By Wendy Cruz, 11
When a Union High School student gets school lunch, they are required to get milk and two fruits or vegetables. A brief walk through the commons at lunch time or a glance in the trash can makes it obvious that students are not consuming all of this food, and much of it is being thrown away. Across the U.S., school food waste is an enormous problem and contributor to climate change, but there are steps that Union and other schools can take to help curb this problem.
According to the World Wildlife Fund report, “Food Waste Warriors,” U.S. school food waste totals about 530,000 tons of food per year. This can roughly equal 1.7 billion dollars of food that is wasted. In addition to the financial impact of food waste, it is necessary to be mindful of the waste and how it affects the environment. Waste of food also wastes energy, fuel, and water. Harvesting, packaging, and transporting are the processes that food goes through. When food goes to waste, so are all the processes and products that got the food to the consumer. The discarded food goes to landfills which produce methane, a greenhouse gas harmful to the environment and contributes to climate change. According to “Fight Climate Change by Preventing Food Waste” by the World Wildlife Fund, reducing food waste would reduce six to eight percent of greenhouse gas emissions caused by humans.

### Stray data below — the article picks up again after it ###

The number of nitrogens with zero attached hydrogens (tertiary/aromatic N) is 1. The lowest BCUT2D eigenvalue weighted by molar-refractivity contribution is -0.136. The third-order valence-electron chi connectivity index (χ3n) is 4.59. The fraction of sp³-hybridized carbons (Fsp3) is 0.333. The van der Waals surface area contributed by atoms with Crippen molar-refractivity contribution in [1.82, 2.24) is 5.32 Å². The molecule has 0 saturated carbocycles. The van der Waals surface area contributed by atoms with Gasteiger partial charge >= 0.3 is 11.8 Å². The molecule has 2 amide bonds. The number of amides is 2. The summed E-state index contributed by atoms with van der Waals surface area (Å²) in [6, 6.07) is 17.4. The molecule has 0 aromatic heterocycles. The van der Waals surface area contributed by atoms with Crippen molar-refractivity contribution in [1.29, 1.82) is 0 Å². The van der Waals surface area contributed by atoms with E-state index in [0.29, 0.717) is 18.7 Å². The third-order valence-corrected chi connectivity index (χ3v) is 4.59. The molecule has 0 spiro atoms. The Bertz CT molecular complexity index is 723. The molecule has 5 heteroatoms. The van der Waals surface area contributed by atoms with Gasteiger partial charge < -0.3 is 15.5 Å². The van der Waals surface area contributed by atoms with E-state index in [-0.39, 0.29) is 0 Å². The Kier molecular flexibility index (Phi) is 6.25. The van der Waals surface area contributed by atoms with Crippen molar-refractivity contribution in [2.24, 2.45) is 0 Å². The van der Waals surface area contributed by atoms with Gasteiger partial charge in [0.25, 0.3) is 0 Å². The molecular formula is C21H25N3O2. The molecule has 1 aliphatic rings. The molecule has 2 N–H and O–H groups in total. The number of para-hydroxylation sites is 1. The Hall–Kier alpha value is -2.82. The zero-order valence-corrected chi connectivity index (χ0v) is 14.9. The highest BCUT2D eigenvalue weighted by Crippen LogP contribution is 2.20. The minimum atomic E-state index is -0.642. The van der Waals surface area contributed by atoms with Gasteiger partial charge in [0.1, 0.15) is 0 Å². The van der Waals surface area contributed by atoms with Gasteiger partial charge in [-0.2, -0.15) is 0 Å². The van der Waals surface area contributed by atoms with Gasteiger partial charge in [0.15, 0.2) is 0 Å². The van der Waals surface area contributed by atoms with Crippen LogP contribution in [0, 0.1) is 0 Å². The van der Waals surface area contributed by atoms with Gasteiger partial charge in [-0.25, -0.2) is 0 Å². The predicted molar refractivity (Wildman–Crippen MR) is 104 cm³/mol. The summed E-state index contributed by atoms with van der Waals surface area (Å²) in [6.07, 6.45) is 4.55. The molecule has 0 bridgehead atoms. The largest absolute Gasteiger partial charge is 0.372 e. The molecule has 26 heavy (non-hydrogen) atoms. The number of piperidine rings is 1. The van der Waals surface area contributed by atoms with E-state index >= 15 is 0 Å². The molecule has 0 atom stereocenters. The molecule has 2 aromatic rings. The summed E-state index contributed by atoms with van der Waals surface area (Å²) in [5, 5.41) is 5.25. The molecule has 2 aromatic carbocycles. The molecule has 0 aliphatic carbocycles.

To help solve this waste issue, the school has placed share buckets in the cafeteria, deli, and street market. These buckets are there to reduce food waste and allow other students to get foods they might like. Anyone can take food and place food. Food is not just wasted in school but also outside of it. Planning what you will buy, composting, and freezing food are all ways to help reduce food waste. Overall, reducing food waste is beneficial for the environment, and Union students can be a part of reducing climate change by taking simple steps to reduce food waste at the high school.